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8 Reponses | Comments Feed
  1. Marian Green says:

    What a thoughtful glimpse of someone who meant so much to you. You convey a lifelong connection with a rich soul so beautifully. The letter opener will always. as it has already, be a thread linking to memories and dreams. Loved it. Thank you.

  2. Penny says:

    What a lovely, lovely tribute.

  3. Emily Thrasher says:

    The title caught my attention as I have a beloved letter opener that I purchased for myself in an off-the-beaten shop in Venezia, Italia. Though my attachment to my precious dented, scratched, and slightly bent silver portal to every type of mail imaginable is not due to a fond memory of a mentor or friend, I am reminded each time I prepare to use it of a time when I was on my professional journey as a singer and how much it meant for me to buy something that, to some, might be completely insignificant but solely for myself. My husband doesn’t understand my love for my letter opener anymore than I understand his attachment to his flyrods.

  4. maria says:

    Simply beautiful.

  5. tee+d says:

    Och, my heart.

    I have books of poetry from one of my professors who died just after I was married – but had the chance to be in our ceremony, and recite, “My mistress’ eyes are nothing like the sun…” I was his TA as well, and haunted the English Department at my small school, finding my tribe… his sonorous voice was silenced too soon, and I think of him frequently.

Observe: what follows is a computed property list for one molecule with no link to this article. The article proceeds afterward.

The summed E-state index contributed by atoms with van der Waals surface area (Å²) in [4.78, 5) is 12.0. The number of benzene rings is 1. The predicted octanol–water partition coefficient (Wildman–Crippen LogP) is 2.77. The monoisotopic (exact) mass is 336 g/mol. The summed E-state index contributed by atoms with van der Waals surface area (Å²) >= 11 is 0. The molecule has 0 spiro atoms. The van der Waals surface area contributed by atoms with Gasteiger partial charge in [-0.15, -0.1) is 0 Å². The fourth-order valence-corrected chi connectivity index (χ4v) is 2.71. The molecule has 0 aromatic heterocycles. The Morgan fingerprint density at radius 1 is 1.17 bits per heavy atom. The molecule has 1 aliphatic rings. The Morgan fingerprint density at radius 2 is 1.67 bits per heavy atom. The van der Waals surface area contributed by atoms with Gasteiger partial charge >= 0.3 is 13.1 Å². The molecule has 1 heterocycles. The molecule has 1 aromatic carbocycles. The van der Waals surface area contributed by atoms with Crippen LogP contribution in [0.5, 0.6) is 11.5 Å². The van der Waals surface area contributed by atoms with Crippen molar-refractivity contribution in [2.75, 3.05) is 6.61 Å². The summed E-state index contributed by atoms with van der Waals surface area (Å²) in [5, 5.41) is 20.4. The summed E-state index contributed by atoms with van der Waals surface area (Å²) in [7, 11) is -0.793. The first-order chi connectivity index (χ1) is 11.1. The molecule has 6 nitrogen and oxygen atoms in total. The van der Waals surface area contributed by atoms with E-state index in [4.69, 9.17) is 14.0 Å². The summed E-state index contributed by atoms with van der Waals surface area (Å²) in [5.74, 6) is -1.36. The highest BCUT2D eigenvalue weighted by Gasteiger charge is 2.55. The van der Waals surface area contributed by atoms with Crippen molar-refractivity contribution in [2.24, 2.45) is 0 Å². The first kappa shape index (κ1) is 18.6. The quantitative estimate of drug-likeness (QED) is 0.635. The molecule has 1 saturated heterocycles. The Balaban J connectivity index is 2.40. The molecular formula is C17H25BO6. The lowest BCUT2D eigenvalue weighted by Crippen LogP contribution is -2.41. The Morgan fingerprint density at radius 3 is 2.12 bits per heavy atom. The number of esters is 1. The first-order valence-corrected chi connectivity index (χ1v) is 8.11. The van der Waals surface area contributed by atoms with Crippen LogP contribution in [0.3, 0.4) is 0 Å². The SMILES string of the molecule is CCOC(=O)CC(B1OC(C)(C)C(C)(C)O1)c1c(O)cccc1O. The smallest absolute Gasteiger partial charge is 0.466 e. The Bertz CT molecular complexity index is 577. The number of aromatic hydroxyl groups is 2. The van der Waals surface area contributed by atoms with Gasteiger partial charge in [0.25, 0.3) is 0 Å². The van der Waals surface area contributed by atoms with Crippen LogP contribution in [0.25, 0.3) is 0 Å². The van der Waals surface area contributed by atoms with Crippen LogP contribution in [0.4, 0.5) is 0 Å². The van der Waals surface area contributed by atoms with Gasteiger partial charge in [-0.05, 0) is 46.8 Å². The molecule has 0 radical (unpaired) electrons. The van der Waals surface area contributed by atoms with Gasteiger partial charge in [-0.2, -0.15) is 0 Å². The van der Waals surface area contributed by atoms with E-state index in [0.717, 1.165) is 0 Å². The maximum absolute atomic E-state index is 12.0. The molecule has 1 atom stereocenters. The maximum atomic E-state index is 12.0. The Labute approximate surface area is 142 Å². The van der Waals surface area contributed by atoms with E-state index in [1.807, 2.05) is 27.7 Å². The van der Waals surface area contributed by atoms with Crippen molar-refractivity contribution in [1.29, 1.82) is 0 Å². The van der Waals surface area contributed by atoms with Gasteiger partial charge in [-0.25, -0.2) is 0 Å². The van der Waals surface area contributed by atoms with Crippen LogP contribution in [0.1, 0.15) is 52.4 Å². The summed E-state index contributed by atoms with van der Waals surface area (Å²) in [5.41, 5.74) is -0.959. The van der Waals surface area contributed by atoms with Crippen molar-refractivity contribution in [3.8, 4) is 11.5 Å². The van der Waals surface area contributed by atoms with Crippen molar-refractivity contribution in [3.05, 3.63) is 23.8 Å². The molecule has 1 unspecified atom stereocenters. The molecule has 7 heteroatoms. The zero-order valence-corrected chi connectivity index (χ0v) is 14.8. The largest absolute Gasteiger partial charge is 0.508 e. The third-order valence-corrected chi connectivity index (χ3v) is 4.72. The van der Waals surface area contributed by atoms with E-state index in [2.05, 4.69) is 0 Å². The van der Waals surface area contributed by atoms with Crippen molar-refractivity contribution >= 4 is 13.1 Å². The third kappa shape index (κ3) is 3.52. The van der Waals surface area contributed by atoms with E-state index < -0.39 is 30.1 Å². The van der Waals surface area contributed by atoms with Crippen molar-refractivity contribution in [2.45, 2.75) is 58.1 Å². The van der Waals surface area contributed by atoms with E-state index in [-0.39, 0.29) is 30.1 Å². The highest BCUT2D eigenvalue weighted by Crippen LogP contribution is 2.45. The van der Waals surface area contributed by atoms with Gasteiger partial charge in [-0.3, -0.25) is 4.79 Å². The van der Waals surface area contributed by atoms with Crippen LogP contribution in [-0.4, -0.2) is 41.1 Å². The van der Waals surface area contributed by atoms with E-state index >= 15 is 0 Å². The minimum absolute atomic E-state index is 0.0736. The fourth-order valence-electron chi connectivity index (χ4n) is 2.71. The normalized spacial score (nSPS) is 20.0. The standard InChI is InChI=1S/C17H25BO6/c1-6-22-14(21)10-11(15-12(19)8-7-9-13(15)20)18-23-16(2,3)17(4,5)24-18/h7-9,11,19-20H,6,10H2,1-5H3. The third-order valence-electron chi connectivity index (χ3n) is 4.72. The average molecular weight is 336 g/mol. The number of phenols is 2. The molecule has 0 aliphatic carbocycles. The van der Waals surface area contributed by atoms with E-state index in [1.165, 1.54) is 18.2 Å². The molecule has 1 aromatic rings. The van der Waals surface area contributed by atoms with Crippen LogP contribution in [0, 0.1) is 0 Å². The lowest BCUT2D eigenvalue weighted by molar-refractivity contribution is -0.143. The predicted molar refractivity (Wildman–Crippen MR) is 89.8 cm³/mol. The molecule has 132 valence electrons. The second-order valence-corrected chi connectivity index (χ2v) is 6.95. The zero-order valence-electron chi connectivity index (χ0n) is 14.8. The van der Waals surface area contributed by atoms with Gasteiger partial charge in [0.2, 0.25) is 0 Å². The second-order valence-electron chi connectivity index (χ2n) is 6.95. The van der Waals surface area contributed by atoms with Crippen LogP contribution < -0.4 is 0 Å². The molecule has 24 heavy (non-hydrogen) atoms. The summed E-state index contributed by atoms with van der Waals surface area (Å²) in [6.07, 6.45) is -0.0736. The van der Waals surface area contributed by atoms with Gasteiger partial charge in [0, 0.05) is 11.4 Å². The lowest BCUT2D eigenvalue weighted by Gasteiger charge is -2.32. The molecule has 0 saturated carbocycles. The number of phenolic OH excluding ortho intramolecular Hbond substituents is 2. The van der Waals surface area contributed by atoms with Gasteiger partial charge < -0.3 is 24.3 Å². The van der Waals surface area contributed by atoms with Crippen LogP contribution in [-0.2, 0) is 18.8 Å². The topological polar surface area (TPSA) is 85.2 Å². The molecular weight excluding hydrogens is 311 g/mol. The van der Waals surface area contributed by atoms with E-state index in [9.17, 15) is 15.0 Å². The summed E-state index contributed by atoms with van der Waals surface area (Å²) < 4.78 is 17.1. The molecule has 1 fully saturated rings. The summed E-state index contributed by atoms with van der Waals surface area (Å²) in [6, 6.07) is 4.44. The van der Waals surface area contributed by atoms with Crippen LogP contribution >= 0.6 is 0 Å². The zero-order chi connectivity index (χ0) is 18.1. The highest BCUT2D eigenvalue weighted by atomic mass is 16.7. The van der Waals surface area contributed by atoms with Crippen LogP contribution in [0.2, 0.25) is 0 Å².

It’s so lovely that you have something to hold in your hand to remind you, in a daily way. What a piece of both history and memory.

  6. Susanne Barrett says:

    My letter opener was a gift from my best friend from high school, and it still sits on my desk. It is a delicate opener, not hefty but light and cheerful in a elongated dish with the same pink flowers on white as the handle of the opener. Accompanying the opener in the dish are two wooden-handled dip pens that I use for journaling and writing first chapters when I need to slow down and think through. The carefully measured forays into ink bottle and the slow scritch-scratch of brass nib across paper produce words of meditative thoughtfulness. 😉

    I’ll have to write a blog post about my letter opener, too. Great idea!!

    I worked as a research assistant for Sister Betsy Walsh at USD–a tiny bird-like nun with a Harvard PhD in Medieval Lit, angels guarding her looooong 1070’s-era green Plymouth as she only briefly paused at stop signs and had me praying fervently, heart in throat, as her tires squealed along Torrey Pines, the tuna boat of a car barely hanging onto the road with the ocean just below us; it felt like a scene from Suspicion. 😉

    Thanks for all of the memories tonight—I should be grading research papers for Brave Writer, but I had to take a break. 🙂

    Susanne 🙂

  7. Karen Edmisten says:

    Oh, I love this. Makes me want to write a letter.